Project Description

Neutrinos are fundamental particles that may hold the key to understanding why there is a preference for matter over antimatter in the makeup of the universe today. The 2015 Nobel Prize in Physics was awarded for the discovery of neutrino oscillations, which shows that neutrinos have mass. We seek to establish whether neutrinos and antineutrinos oscillate differently and carry out a precision neutrino-nucleus cross section program.
The 2014 Particle Physics Project Prioritization Panel report highlights the physics of neutrino mass as one of the five Science Drivers for High Energy Physics (HEP). This proposal addresses this Driver with a synergistic neutrino cross section and oscillation physics program. A recent revolution in machine learning powered by new Graphics Processing Units and deep learning algorithms has propelled computers past humans in certain pattern recognition exercises, particularly in computer vision. Modern detectors are effectively imaging devices, and early results indicate that deep learning will significantly improve neutrino experiments by improving reconstruction efficiency and widening the set of accessible event topologies. Furthermore, the massive simulations available in HEP make this an excellent arena to study deep neural network optimization and subjects such as representation transfer and semantic segmentation in a physics context.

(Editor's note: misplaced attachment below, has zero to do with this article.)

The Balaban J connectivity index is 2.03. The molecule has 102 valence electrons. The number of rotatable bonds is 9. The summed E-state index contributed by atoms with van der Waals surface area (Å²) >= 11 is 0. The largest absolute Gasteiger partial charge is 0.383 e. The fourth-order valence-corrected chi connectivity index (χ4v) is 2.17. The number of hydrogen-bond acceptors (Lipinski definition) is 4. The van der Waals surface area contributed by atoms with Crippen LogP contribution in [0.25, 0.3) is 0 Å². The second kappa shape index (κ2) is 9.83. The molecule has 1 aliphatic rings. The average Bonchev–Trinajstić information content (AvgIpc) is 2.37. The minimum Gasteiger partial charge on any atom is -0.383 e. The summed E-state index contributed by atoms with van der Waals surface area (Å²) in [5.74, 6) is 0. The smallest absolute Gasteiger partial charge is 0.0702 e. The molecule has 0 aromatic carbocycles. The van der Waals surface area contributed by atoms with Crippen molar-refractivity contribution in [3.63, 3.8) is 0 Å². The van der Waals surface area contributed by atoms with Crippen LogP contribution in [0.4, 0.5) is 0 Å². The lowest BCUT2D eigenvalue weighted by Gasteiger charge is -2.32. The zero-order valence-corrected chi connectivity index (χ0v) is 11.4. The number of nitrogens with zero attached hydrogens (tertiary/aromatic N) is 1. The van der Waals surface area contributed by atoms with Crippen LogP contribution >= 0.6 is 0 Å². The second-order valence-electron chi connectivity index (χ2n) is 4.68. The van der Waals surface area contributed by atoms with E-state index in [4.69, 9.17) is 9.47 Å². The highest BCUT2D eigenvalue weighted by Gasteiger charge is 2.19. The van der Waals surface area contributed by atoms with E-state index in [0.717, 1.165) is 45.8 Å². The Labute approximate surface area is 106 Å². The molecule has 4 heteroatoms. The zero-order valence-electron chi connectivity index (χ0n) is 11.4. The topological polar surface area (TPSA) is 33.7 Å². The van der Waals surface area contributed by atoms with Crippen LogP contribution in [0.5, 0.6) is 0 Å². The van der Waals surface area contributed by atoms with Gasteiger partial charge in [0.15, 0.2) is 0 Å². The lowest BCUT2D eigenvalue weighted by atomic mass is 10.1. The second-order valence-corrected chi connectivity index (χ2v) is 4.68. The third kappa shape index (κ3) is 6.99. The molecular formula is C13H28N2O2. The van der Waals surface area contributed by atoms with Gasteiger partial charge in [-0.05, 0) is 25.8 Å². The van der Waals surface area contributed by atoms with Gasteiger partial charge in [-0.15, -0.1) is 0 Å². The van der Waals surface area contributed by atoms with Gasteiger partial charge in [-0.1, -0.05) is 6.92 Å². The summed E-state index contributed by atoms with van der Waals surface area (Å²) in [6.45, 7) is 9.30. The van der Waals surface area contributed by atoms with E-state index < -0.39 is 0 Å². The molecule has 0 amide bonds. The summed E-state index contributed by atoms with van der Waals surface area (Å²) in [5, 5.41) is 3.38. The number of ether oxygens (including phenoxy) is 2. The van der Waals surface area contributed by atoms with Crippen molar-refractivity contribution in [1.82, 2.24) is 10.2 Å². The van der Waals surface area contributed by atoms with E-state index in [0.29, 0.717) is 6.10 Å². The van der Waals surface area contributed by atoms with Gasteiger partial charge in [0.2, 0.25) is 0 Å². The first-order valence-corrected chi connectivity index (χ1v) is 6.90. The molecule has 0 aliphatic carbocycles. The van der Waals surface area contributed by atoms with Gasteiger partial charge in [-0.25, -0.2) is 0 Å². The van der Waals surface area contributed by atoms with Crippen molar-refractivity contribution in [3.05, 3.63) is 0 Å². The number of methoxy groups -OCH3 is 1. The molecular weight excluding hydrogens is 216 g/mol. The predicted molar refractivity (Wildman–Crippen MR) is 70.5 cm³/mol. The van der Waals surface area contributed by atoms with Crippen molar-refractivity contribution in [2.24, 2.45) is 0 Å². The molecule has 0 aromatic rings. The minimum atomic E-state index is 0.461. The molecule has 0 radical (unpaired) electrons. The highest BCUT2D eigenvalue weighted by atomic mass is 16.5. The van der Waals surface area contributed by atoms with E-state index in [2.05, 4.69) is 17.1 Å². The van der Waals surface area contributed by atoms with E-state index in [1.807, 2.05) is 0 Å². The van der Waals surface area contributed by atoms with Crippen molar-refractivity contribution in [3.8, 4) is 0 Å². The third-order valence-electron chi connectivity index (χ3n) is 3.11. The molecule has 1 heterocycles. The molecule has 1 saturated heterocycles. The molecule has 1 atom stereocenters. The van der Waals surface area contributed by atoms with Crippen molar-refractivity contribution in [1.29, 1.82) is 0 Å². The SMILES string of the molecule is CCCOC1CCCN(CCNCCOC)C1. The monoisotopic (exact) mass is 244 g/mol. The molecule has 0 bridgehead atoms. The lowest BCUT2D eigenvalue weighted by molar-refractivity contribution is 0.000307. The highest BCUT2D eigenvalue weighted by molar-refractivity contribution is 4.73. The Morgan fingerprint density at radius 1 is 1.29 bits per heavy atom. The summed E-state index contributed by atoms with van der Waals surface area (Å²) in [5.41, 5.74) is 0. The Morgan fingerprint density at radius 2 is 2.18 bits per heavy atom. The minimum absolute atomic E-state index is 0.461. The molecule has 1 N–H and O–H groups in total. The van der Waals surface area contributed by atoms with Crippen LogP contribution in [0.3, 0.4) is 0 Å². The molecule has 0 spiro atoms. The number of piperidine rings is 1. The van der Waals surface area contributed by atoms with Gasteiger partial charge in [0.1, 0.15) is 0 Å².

This proposal will analyze two complementary neutrino detectors, MINERvA and NOvA, and use deep learning to drive improvements in their physics reach. We will optimize deep neural network performance by conducting an enormous parameter search, using an evolutionary algorithm to evolve solutions using custom software: the Multi-node Evolutionary Neural Networks for Deep Learning (MENNDL) package. We will leverage common simulation software and neutrino interaction processes while contrasting different detectors to analyze network optimization. Addressing all of these questions is only possible with leadership computing.

Allocation History

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